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Apple’s ‘carbon-neutral’ products: A misleading environmental achievement?

Is Apple watch series 9 really carbon neutral?

Apple’s recent announcement about its Watch Series 9 being the company’s first carbon-neutral product is noteworthy, but it’s crucial not to become overly enthusiastic about the environmental impact of this individual product. To truly assess Apple’s commitment to sustainability, we must examine the company’s overall environmental footprint and its progress towards becoming carbon neutral by 2030.

The true picture

While Apple’s statement mentions that “select” combinations of cases and bands for its watches will be carbon neutral, it’s important to recognize that this is a partial step. The focus should not solely be on the sustainability of a few product variants but rather on the comprehensive efforts Apple is making to reduce its carbon footprint across its entire product range and supply chain.

Apple’s broader commitment to carbon neutrality by 2030 is the primary benchmark we should use to gauge the company’s environmental responsibility. Achieving this overarching goal is far more impactful and significant than highlighting the sustainability of individual products.

Apple attributes the carbon neutrality of its Watch Series 9 to a combination of factors, including emissions reductions in materials, electricity usage, and transportation during production. This reduction is achieved, in part, by encouraging more of its suppliers to transition to clean energy sources. Any remaining emissions are offset through nature-based projects, such as reforestation initiatives aimed at capturing more carbon dioxide. Additionally, Apple plans to match the expected electricity consumption for charging carbon-neutral Apple Watch models by investing in renewable energy projects.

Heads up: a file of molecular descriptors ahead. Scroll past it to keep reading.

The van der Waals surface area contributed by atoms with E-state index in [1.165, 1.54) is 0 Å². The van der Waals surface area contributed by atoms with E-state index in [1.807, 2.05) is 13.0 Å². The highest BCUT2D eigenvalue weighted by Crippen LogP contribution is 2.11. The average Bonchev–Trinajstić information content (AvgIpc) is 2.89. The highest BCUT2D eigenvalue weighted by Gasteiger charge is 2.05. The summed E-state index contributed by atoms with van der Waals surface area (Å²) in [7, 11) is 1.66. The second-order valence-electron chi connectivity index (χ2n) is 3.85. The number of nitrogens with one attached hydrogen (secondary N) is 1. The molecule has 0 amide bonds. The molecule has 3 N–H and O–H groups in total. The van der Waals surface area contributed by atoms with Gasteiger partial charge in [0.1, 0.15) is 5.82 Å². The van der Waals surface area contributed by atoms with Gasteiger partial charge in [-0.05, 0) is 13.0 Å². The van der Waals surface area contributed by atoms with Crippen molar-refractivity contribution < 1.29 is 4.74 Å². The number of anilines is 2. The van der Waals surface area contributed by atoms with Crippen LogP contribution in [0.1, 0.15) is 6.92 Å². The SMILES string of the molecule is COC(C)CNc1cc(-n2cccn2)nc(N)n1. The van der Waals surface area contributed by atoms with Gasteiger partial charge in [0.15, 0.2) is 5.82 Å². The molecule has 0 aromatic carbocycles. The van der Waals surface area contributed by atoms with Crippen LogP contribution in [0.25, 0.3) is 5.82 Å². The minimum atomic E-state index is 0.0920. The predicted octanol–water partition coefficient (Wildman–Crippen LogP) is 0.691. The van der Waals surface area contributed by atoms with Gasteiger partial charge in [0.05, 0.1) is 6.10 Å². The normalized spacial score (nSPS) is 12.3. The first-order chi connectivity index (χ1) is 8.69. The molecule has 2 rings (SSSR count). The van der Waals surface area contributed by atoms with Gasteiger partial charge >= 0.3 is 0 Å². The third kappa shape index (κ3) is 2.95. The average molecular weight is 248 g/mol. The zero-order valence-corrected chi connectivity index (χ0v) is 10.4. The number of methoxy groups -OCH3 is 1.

Another notable shift in Apple’s approach is its decision to cease selling leather accessories like watch bands and phone cases. This move is designed to further minimize greenhouse gas emissions. Leather production contributes to emissions due to the methane produced by cattle, a significant source of greenhouse gases. Instead of leather, Apple is introducing “FineWoven,” a luxurious and durable microtwill material, which consists of nearly 70 percent postconsumer recycled content and boasts significantly lower carbon emissions compared to leather.

A step in the right direction

It’s essential to underscore the importance of reducing emissions from various sources, including materials, electricity, and transportation. However, the sustainability of individual products should not be viewed in isolation. The real measure of progress is whether Apple is reducing its overall carbon emissions across its vast range of products and operations.

While it is encouraging to note that Apple’s gross carbon emissions have declined, as indicated in its latest environmental progress report, the company still emitted the equivalent of 20.6 million metric tons of carbon dioxide in 2022. To achieve its climate objectives, Apple must achieve net-zero carbon emissions by the end of the decade.

In summary, while Apple’s announcement about the carbon neutrality of its Watch Series 9 is a positive step, it should not divert attention from the company’s broader sustainability commitments. The true yardstick of Apple’s environmental responsibility lies in its progress toward becoming carbon neutral by 2030 across all its products and operations. Reducing emissions from individual products is significant, but it must be part of a more comprehensive strategy to combat climate change effectively.

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